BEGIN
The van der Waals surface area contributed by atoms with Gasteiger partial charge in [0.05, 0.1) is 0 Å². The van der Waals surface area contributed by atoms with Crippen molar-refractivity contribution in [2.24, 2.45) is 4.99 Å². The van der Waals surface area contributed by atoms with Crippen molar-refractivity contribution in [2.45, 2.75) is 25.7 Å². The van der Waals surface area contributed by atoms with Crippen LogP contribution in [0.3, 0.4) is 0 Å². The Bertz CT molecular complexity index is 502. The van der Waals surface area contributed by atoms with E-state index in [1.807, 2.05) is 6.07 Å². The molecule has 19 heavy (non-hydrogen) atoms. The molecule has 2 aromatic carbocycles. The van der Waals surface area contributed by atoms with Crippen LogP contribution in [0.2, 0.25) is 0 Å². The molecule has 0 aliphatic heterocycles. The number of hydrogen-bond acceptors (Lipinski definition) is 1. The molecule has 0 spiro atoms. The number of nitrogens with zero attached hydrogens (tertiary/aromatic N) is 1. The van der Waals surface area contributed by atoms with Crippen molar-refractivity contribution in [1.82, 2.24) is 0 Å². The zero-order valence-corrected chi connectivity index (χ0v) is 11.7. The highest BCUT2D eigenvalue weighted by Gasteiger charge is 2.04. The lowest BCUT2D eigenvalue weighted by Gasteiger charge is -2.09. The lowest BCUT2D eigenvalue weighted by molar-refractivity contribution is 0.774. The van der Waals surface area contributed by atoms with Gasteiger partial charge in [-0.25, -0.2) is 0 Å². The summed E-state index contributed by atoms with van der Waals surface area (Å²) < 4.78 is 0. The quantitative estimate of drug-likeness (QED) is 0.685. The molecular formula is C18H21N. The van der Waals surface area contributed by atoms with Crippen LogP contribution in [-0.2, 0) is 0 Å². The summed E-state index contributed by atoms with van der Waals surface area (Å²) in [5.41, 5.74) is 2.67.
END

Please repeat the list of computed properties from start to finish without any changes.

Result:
The van der Waals surface area contributed by atoms with Gasteiger partial charge in [0.05, 0.1) is 0 Å². The van der Waals surface area contributed by atoms with Crippen molar-refractivity contribution in [2.24, 2.45) is 4.99 Å². The van der Waals surface area contributed by atoms with Crippen molar-refractivity contribution in [2.45, 2.75) is 25.7 Å². The van der Waals surface area contributed by atoms with Crippen LogP contribution in [0.3, 0.4) is 0 Å². The Bertz CT molecular complexity index is 502. The van der Waals surface area contributed by atoms with E-state index in [1.807, 2.05) is 6.07 Å². The molecule has 19 heavy (non-hydrogen) atoms. The molecule has 2 aromatic carbocycles. The van der Waals surface area contributed by atoms with Crippen LogP contribution in [0.2, 0.25) is 0 Å². The molecule has 0 aliphatic heterocycles. The number of hydrogen-bond acceptors (Lipinski definition) is 1. The molecule has 0 spiro atoms. The number of nitrogens with zero attached hydrogens (tertiary/aromatic N) is 1. The van der Waals surface area contributed by atoms with Crippen molar-refractivity contribution in [1.82, 2.24) is 0 Å². The zero-order valence-corrected chi connectivity index (χ0v) is 11.7. The highest BCUT2D eigenvalue weighted by Gasteiger charge is 2.04. The lowest BCUT2D eigenvalue weighted by Gasteiger charge is -2.09. The lowest BCUT2D eigenvalue weighted by molar-refractivity contribution is 0.774. The van der Waals surface area contributed by atoms with Gasteiger partial charge in [-0.25, -0.2) is 0 Å². The summed E-state index contributed by atoms with van der Waals surface area (Å²) < 4.78 is 0. The quantitative estimate of drug-likeness (QED) is 0.685. The molecular formula is C18H21N. The van der Waals surface area contributed by atoms with Crippen LogP contribution in [-0.2, 0) is 0 Å². The summed E-state index contributed by atoms with van der Waals surface area (Å²) in [5.41, 5.74) is 2.67.